Two-and-a-half seasons into his professional career, Madison Bumgarner is already established as one of the game's premiere pitchers. He'll slot in behind ace Matt Cain and in front of two-time Cy Young award winner Tim Lincecum in the San Francisco Giants' rotation to open this season.
The 23-year-old lefty has already thrown 534 regular-season innings and signed a long-term contract extension that will keep him at the top of the rotation with Cain through at least 2017. Listed at 6'5" and 227 pounds, the big Southerner is built to continue to eat 200 innings every season for the foreseeable future.
To be an ace, a starting pitcher must be able to do these five things: throw strikes (control), throw quality pitches within the zone (command), miss bats, keep the ball in the park and get opposite-handed hitters out. Bumgarner has shown that he can do all of those things thus far in his professional career, though he has room for improvement against right-handed hitters.
He's only walked 5.6 percent of the hitters he's faced while striking out 21.7 percent—showing his ability to throw strikes and miss bats. He's allowed just 48 home runs in his career, and opponents have hit .248 against him—proving that he can keep the ball in the park and throw quality pitches in the zone to consistently get hitters out.
Right-handed hitters have hit .255/.307/.400 against Bumgarner, and while that's perfectly acceptable, it's the one area where he can improve the most.
Bumgarner has put up a 3.23 ERA since he established himself as a fixture in the Giants' rotation, which ranks him among the top 20 pitchers in the game in that time frame. Despite his regular-season excellence and the 15 shutout innings he's thrown in the World Series, he can still get even better by further neutralizing righties.
His repertoire consists predominantly of a 90-92 mph four-seam fastball and an 86-90 mph slider. He combines to throw those two pitches more than 80 percent of the time for a good reason: They are his two best offerings.
His slider is his best pitch and one of the best secondary pitches in the game. It will sometimes look like a cutter with flatter movement and other times look like a true slider with the traditional tilt and sweeping action away from a lefty or into a righty.
He throws from a low arm slot that makes it nearly impossible for left-handed hitters to pick him up. Lefties have hit just .223 off of Bumgarner thus far in his career.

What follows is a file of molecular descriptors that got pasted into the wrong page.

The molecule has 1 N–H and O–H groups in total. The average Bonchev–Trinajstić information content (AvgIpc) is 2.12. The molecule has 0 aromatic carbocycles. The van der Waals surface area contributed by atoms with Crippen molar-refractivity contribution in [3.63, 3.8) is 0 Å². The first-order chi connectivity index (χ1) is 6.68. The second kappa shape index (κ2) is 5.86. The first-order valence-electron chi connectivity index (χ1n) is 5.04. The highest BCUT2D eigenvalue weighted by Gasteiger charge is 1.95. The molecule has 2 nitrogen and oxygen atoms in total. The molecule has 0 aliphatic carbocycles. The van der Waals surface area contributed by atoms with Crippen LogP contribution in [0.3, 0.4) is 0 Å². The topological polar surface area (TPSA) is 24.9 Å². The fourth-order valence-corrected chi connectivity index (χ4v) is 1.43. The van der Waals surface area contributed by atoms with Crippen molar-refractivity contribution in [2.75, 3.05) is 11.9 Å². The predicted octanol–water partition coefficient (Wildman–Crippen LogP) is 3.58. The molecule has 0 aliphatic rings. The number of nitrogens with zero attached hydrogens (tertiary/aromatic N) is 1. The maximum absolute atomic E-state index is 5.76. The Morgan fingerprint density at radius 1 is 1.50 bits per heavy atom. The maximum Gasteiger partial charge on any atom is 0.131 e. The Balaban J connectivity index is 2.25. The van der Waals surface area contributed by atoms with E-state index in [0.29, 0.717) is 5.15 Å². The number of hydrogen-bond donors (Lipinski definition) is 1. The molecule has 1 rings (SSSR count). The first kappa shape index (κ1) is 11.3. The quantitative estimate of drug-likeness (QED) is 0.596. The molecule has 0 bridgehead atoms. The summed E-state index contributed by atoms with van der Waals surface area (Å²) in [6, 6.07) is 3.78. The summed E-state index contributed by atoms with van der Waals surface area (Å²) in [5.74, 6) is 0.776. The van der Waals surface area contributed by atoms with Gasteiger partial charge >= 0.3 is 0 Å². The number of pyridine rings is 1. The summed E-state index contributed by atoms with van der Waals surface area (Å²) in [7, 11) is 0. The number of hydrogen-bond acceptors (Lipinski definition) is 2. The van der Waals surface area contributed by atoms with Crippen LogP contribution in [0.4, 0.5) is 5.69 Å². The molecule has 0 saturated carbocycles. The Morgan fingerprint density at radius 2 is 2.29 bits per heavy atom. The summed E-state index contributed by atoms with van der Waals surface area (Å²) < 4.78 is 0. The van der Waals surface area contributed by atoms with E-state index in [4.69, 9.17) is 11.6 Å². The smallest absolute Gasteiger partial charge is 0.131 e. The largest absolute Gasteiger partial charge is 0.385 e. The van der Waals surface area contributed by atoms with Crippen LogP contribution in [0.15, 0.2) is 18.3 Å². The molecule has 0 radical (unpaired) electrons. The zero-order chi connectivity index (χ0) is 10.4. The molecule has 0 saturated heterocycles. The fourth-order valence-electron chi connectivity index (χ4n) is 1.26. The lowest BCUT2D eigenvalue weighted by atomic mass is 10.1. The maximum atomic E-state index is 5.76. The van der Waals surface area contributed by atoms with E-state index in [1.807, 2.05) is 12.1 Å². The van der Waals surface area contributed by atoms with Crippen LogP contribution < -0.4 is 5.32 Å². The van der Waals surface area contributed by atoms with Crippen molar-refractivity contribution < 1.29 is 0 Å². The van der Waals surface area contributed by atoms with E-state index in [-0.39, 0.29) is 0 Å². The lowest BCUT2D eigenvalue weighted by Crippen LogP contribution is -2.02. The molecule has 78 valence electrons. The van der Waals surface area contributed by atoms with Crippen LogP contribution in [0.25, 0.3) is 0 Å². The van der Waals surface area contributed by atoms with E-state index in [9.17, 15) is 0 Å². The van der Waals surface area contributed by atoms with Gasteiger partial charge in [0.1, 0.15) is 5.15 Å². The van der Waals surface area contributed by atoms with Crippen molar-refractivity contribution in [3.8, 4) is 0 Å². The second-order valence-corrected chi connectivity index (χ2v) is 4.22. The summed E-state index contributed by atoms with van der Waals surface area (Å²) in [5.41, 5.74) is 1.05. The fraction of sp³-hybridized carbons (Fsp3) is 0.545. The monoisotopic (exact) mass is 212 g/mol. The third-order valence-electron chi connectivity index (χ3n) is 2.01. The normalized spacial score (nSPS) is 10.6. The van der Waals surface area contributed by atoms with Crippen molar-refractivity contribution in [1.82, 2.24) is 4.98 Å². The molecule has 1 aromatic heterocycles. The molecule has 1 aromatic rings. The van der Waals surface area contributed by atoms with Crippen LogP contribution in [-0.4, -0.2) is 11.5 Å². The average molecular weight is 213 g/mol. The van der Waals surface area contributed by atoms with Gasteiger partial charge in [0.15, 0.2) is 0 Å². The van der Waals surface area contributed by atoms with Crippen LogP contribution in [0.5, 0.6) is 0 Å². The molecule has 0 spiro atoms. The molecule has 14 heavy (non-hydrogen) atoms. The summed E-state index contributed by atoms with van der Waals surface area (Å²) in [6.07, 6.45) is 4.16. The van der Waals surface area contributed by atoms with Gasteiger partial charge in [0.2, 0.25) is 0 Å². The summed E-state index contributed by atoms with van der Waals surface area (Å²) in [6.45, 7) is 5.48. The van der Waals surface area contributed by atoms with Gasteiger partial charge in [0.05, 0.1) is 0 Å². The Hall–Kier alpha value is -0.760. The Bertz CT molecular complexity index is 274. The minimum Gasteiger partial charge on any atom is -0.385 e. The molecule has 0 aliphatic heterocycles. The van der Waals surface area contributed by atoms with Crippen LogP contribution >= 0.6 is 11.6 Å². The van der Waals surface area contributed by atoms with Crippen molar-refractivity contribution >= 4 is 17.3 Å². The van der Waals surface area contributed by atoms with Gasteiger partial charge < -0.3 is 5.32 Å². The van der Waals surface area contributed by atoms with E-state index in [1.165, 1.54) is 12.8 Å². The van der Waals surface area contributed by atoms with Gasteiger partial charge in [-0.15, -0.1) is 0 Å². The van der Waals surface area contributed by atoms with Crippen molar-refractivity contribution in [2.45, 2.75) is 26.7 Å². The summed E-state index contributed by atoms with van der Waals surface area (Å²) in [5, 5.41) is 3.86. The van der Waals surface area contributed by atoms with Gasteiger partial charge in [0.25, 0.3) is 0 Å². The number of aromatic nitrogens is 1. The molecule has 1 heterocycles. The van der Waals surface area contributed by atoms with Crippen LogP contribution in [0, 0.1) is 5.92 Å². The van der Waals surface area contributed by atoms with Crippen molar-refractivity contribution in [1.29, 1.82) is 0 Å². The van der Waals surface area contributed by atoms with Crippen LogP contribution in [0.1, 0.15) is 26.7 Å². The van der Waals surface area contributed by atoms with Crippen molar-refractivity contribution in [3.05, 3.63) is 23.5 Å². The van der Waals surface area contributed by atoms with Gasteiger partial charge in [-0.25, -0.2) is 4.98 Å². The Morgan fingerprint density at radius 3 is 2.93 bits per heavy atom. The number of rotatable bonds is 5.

However, right-handed batters have had more success off of Bumgarner because they get a better look at the ball from his low release point. Since his changeup and curve aren't pitches that he really trusts, right-handed hitters can just sit on his two-pitch mix. His fastball and slider are both hard pitches that move into right-handed hitters from his low arm slot.
Thus, in order to have more success against righties, Bumgarner has to come up with something different to keep them off-balance. Throwing the changeup, which is slower than the fastball and slider with movement in the opposite direction, is one solution.
Another option is to develop a two-seam fastball, and that is something Bumgarner is working on this spring. Like the changeup, the two-seam fastball has movement away from a righty.
Alex Pavolvic of the San Jose Mercury News wrote about Bumgarner's new weapon on Friday:
Madison Bumgarner gave up three hits and walked two in 1 2/3, but said much of that had to do with him working in a two-seamer, a pitch he hasn’t thrown in a couple of years. Bumgarner said he wants to give hitters a different look.
“I just feel like it would help to have a couple of pitches going the other way,” he said. “It’s just about getting a little tail [on pitches].”
It will be interesting to see how that pitch develops for him this spring. Bumgarner doesn't throw a great curve or changeup in part because of the way he slings the ball across his body from the low arm slot, and that could also give him trouble with the two-seam fastball.
Giants starter Ryan Vogelsong throws an excellent two-seam fastball, changeup and curve because he stays on top of the ball by throwing from a higher release point. All three of those pitches are more effective when the pitcher stays on top of the ball and drives it downward, something that is hard to do from a lower release point.
Bumgarner has emerged as an elite pitcher at an age where most of his peers are still honing their craft in the minor leagues. He's done it by relying primarily on just two pitches—albeit two outstanding ones.
His low release point makes him hard to hit, but it also makes it tough for him to throw anything other than the four-seam fastball and slider. In order for him take another leap forward this season, he'll have to find a third pitch that hitters need to account for.
Developing a consistent third pitch will further enhance the effects of the four-seamer and the slider. If he can develop another consistent weapon, his ERA will assuredly drop below 3.00 this season, and his first All-Star appearance will be a lock.